SPARKS, Nev. — A Nevada trucking company under scrutiny for a fiery crash with an Amtrak train that left at least six dead has been cited repeatedly by state authorities for crashes, unsafe driving and operating a truck with tires so bald the vehicle had to be taken off the road.
A driver working for John Davis Trucking Co. of Battle Mountain smashed through crossing gates and into two double-decker cars of an Amtrak train Friday, killing the driver and five people on the train.
Federal records reviews by the Associated Press on Sunday show the Nevada Department of Public Safety cited the company for two crashes in the past two years, including one in February 2010 that injured a person in Washoe County. In a January inspection, authorities found tires on one company semitrailer truck so bald they deemed the rig an imminent hazard to public safety.
On Sunday, Nevada Highway Patrol Trooper Chuck Allen said that officials for the Churchill County Coroner Office continued to sift through the rubble of two rail cars gutted by the fire that burned extremely hot. He said they have asked at least one forensic anthropologist to assist.
"I think it was so hot that they want to make sure they are not missing anything," Allen said. "They want to figure out if there are any more bodies."
Amtrak spokeswoman Vernae Graham said Sunday that five passengers remained unaccounted for. Amtrak says 204 passengers and 14 crew members were on the train, which was en route from Chicago to Emeryville, Calif. About 20 people were injured.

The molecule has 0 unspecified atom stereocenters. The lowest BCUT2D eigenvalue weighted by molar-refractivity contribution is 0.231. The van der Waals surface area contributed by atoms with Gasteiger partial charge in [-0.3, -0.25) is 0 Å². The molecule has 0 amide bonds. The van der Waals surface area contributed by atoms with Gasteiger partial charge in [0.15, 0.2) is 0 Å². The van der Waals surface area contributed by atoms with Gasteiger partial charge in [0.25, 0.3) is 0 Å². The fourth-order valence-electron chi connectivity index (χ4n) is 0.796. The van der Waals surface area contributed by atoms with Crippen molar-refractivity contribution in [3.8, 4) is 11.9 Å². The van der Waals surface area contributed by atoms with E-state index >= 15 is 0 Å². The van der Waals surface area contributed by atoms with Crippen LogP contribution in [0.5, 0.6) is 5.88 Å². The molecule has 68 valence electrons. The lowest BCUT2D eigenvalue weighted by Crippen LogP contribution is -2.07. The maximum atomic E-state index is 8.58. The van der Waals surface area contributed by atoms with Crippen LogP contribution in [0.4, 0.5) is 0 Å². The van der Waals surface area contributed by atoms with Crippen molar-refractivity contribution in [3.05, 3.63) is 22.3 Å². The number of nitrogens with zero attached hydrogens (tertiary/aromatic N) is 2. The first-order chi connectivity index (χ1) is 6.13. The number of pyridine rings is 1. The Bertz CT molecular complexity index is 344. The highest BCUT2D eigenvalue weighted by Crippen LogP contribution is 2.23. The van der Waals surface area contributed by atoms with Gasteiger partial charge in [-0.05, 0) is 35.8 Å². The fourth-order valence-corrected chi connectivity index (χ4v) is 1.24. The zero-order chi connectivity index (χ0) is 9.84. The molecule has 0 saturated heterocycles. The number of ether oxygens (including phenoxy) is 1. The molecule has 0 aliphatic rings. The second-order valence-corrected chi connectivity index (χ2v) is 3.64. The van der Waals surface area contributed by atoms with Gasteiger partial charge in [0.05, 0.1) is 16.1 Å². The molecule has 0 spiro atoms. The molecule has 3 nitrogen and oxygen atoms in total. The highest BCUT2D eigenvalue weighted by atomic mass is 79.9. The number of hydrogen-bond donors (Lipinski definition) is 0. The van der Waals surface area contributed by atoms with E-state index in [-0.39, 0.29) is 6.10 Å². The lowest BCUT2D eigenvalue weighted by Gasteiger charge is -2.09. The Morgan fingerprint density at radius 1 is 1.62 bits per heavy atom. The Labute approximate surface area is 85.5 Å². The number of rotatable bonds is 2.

Investigators continued to look over the scene for any clues as to why the truck driver plowed through the railroad crossing.
National Transportation Safety Board member Earl Weener said Sunday that the flashing lights at the crossing guard, which are set to blink for 25 seconds before a train approaches, would have been visible from a half-mile away. if a motorist was driving at the highway's 70 mph speed limit. The investigation has not yet revealed how fast the driver might have been going, he said.
Two truck drivers and a train engineer watched helplessly as the semitrailer skidded the length of a football field, smashed through crossing gates and into the train before noon Friday.
The drivers were part of a three-truck convoy that saw the gates come down and the warning lights go off as the California Zephyr approached, Weener said Saturday.
Two drivers stopped, but the driver of the big rig in the lead did not, he said.
He said the engineer slammed on the emergency brakes, but the train, which was going about 78 mph in an 80-mph zone, traveled a half-mile more before it finally stopped. The truck smashed into two of the train's 10 cars.